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Plast Reconstr Surg. 2018 Mar;141(3):432e-438e. doi: 10.1097/PRS.0000000000004134.

Inconsistency in Automated Reports of Scientific Productivity and Impact in Academic Plastic Surgery.

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New York, N.Y. From the Hansjörg Wyss Department of Plastic Surgery and the Department of Medical Library, New York University Langone Medical Center.



Currently, no consensus metric for measuring academic productivity within plastic surgery exists. The h-index is widely used, as it captures both the quantity and quality of an individual's contribution. However, discrepancies in online reporting make accurate h-index calculation challenging. This study highlights inconsistencies within plastic surgery by assessing differences in reporting of the h-index and other measures of academic productivity across online scientific databases.


Plastic surgery faculty at institutions with Accreditation Council for Graduate Medical Education-accredited residency programs were identified and searched across four databases: Web of Science, Scopus, Google Scholar, and the National Library of Medicine (PubMed). The total number of publications, citations, and h-index were recorded for each author and analyzed using a Mann-Whitney test.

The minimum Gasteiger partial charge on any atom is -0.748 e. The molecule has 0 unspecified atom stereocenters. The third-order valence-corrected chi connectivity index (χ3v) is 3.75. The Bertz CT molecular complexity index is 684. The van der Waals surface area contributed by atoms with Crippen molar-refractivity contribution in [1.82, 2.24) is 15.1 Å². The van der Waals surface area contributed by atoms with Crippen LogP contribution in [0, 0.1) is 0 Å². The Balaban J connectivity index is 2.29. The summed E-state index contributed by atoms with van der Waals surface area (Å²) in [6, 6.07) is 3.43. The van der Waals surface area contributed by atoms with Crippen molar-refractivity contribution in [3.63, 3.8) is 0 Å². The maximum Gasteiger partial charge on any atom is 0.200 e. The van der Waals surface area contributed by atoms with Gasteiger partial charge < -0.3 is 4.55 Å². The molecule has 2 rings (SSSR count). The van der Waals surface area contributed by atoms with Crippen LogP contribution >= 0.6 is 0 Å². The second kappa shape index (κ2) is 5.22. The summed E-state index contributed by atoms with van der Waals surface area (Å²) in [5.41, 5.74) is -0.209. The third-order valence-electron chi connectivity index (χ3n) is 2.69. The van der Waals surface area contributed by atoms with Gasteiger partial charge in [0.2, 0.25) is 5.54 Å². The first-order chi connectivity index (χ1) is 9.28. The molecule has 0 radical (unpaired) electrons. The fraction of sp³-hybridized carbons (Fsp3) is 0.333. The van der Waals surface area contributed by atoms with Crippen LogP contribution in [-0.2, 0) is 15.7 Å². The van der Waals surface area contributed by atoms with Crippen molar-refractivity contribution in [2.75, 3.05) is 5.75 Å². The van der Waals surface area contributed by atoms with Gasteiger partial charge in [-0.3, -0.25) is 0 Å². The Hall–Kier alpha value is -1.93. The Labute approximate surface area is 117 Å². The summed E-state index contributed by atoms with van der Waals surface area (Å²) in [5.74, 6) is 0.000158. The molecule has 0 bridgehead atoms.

Seven hundred twenty-two faculty members were included in this study. Reporting of publications was highest in Google Scholar and lowest in Web of Science. Because of incomplete information (PubMed) and underuse (Google Scholar), h-index could be assessed only between Web of Science and Scopus, where the average discrepancy in citations and h-index was 722 and 7.0 per author, respectively. Discrepancies were more significant among faculty members holding a Ph.D. degree, higher academic rank, or belonging to the male gender.


Inconsistencies between online scientific databases profoundly affect plastic surgeons. Given the importance placed on metrics such as the h-index, it is imperative that the plastic surgery community push for solutions that ensure more reliable, transparent, and cohesive reporting of academic productivity.

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